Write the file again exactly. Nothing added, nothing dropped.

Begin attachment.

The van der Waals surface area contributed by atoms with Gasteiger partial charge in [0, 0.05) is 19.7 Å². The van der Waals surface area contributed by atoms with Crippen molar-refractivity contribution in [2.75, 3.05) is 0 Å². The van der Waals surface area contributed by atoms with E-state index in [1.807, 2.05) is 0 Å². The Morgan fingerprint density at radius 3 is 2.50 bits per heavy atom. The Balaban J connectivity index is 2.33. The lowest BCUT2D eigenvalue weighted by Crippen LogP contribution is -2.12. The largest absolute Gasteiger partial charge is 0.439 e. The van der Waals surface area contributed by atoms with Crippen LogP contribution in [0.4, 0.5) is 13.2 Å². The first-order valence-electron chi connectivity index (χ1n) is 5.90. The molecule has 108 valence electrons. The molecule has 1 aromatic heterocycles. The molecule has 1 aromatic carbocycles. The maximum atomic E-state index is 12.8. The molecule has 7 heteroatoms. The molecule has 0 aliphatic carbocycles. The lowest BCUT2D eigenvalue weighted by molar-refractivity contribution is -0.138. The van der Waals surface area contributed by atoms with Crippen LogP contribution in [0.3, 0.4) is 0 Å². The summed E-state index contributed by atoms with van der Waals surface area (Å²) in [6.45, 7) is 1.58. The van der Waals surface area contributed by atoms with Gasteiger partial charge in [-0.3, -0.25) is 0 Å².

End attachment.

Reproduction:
The van der Waals surface area contributed by atoms with Gasteiger partial charge in [0, 0.05) is 19.7 Å². The van der Waals surface area contributed by atoms with Crippen molar-refractivity contribution in [2.75, 3.05) is 0 Å². The van der Waals surface area contributed by atoms with E-state index in [1.807, 2.05) is 0 Å². The Morgan fingerprint density at radius 3 is 2.50 bits per heavy atom. The Balaban J connectivity index is 2.33. The lowest BCUT2D eigenvalue weighted by Crippen LogP contribution is -2.12. The largest absolute Gasteiger partial charge is 0.439 e. The van der Waals surface area contributed by atoms with Crippen LogP contribution in [0.4, 0.5) is 13.2 Å². The first-order valence-electron chi connectivity index (χ1n) is 5.90. The molecule has 108 valence electrons. The molecule has 1 aromatic heterocycles. The molecule has 1 aromatic carbocycles. The maximum atomic E-state index is 12.8. The molecule has 7 heteroatoms. The molecule has 0 aliphatic carbocycles. The lowest BCUT2D eigenvalue weighted by molar-refractivity contribution is -0.138. The van der Waals surface area contributed by atoms with Crippen LogP contribution in [0.3, 0.4) is 0 Å². The summed E-state index contributed by atoms with van der Waals surface area (Å²) in [6.45, 7) is 1.58. The van der Waals surface area contributed by atoms with Gasteiger partial charge in [-0.3, -0.25) is 0 Å².